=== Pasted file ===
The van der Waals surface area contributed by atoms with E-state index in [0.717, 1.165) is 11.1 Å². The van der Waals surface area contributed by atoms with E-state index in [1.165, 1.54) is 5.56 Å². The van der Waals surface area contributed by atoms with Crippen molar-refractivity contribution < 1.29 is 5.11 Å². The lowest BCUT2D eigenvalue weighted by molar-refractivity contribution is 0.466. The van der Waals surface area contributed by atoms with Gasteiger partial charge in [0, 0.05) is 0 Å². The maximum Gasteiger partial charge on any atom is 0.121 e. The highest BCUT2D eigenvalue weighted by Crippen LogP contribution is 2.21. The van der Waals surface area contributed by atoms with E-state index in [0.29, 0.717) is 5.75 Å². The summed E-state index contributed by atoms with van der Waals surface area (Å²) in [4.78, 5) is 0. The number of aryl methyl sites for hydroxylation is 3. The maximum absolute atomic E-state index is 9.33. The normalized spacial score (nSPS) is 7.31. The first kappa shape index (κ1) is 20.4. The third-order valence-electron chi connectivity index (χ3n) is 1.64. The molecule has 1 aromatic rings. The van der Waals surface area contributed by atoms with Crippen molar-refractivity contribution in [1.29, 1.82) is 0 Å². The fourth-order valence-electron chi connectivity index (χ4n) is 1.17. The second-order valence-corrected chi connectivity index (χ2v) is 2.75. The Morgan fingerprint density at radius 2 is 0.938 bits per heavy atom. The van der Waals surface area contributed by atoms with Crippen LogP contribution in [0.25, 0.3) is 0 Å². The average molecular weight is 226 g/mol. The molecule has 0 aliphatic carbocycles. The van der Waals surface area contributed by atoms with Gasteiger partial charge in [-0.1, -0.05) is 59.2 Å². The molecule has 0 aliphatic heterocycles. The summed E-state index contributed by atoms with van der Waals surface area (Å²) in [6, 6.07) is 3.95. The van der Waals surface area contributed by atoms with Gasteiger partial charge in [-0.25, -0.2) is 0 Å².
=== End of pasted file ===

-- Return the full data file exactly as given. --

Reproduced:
The van der Waals surface area contributed by atoms with E-state index in [0.717, 1.165) is 11.1 Å². The van der Waals surface area contributed by atoms with E-state index in [1.165, 1.54) is 5.56 Å². The van der Waals surface area contributed by atoms with Crippen molar-refractivity contribution < 1.29 is 5.11 Å². The lowest BCUT2D eigenvalue weighted by molar-refractivity contribution is 0.466. The van der Waals surface area contributed by atoms with Gasteiger partial charge in [0, 0.05) is 0 Å². The maximum Gasteiger partial charge on any atom is 0.121 e. The highest BCUT2D eigenvalue weighted by Crippen LogP contribution is 2.21. The van der Waals surface area contributed by atoms with E-state index in [0.29, 0.717) is 5.75 Å². The summed E-state index contributed by atoms with van der Waals surface area (Å²) in [4.78, 5) is 0. The number of aryl methyl sites for hydroxylation is 3. The maximum absolute atomic E-state index is 9.33. The normalized spacial score (nSPS) is 7.31. The first kappa shape index (κ1) is 20.4. The third-order valence-electron chi connectivity index (χ3n) is 1.64. The molecule has 1 aromatic rings. The van der Waals surface area contributed by atoms with Crippen molar-refractivity contribution in [1.29, 1.82) is 0 Å². The fourth-order valence-electron chi connectivity index (χ4n) is 1.17. The second-order valence-corrected chi connectivity index (χ2v) is 2.75. The Morgan fingerprint density at radius 2 is 0.938 bits per heavy atom. The van der Waals surface area contributed by atoms with Crippen LogP contribution in [0.25, 0.3) is 0 Å². The average molecular weight is 226 g/mol. The molecule has 0 aliphatic carbocycles. The van der Waals surface area contributed by atoms with Gasteiger partial charge in [-0.1, -0.05) is 59.2 Å². The molecule has 0 aliphatic heterocycles. The summed E-state index contributed by atoms with van der Waals surface area (Å²) in [6, 6.07) is 3.95. The van der Waals surface area contributed by atoms with Gasteiger partial charge in [-0.25, -0.2) is 0 Å².